"No one, Catholics or otherwise, likes to be dictated to, particularly in a country where we cherish our freedom," said Mr. Guagliardo, an unemployed compliance officer for financial services companies.

For others, a higher law prevails. "There are rules that are rules, and you can't change them because times change," said Sorina Antela, an executive administrative assistant from North Miami, Fla. Even though she believes in abortion rights, she said, she supports the bishops who would deny communion to politicians who feel that way.

Ms. Antela, 33, said she attends Mass regularly but does not take communion because her view on abortion violates church teaching. "I'm just like a million other Catholics," she said. "I'm torn between the two issues."

Aaron Talbot, a 38-year-old banker in Denver, showed no such ambivalence. "I agree with what Bishop Sheridan and the others are doing," said Mr. Talbot, who called himself a devout and conservative Catholic. "These are beliefs and practices that go back for centuries, long before politics came into play. Politics is a Johnny-come-lately."

Some of those interviewed said they thought the bishops were diverting energy from persuading Catholics themselves of the church's position on abortion. (Catholic views roughly reflect that of the general population, according to polls.) Others said the bishops should also address Catholic politicians who do not share church disapproval of other matters, like the war in Iraq and the death penalty.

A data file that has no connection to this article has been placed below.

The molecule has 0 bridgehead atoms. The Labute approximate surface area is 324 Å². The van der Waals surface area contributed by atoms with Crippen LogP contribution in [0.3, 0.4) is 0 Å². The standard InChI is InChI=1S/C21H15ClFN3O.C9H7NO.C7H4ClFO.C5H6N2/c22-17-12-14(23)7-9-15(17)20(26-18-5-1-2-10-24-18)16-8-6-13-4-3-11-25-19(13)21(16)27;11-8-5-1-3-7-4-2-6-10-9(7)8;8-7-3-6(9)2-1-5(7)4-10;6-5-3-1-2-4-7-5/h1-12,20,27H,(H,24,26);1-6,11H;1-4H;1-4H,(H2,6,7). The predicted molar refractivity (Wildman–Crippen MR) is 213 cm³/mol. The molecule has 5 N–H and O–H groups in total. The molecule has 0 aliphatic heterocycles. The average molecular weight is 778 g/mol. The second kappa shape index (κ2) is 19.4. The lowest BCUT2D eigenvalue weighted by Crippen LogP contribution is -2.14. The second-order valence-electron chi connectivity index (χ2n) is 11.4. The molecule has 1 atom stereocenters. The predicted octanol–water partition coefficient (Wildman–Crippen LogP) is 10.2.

"It is jarring to hear a small minority of bishops single out Democratic politicians for their pro-choice thinking and seemingly not singling out Republican pro-choice Catholics, or pro-death-penalty Catholics of any stripe," said Kevin Doyle, who runs New York State's Capital Defender Office and said he considered himself a faithful Catholic.

Experts on the church are divided on what political effects the communion pronouncements will have. While some Catholic politicians like Mr. Kerry could possibly benefit by being seen as the victims of censorious bishops, the accusation that they are disloyal to their faith could resonate with some Catholics. Most of those interviewed said the four bishops' hard-line positions would probably not influence their vote.

Yet for some, the very intrusion of politics into the arena of faith left a bitter taste.

"Like everything else, politics seems to take over everything," said Maureen McLaughlin, 61, as she left Mass at St. Cecilia's in Boston on a recent Sunday. "It should not take over the church."

But for Michael Weicher, 26, a lawyer who was also at the St. Cecilia's Mass, the bishops were only doing their duty. "That's not influencing your politics," said Mr. Weicher, who came from Chicago to attend his sister's graduation from Boston College. "That's judging you as a Catholic, which is what they're supposed to do as a bishop."

Even some of those who agree with the church's teaching on abortion sounded alienated by the debate.

"If you're against it, you should be against it," Coleman Nilan, 35, a computer programmer who lives in Brooklyn, said of public figures who say they are personally opposed to abortion but accept its legality. "By the same token, I think some bishops are grandstanding a little bit."

A Republican, Mr. Nilan said the timing of the criticism was troubling. "If you're going to stick to your guns, I have no problem with it," he said. "But be consistent."

Reporting for this article was contributed by Julie Dunn in Denver, Ellen Harris in St. Louis, Mike Levenson in Boston and Geannina Munizaga in Miami.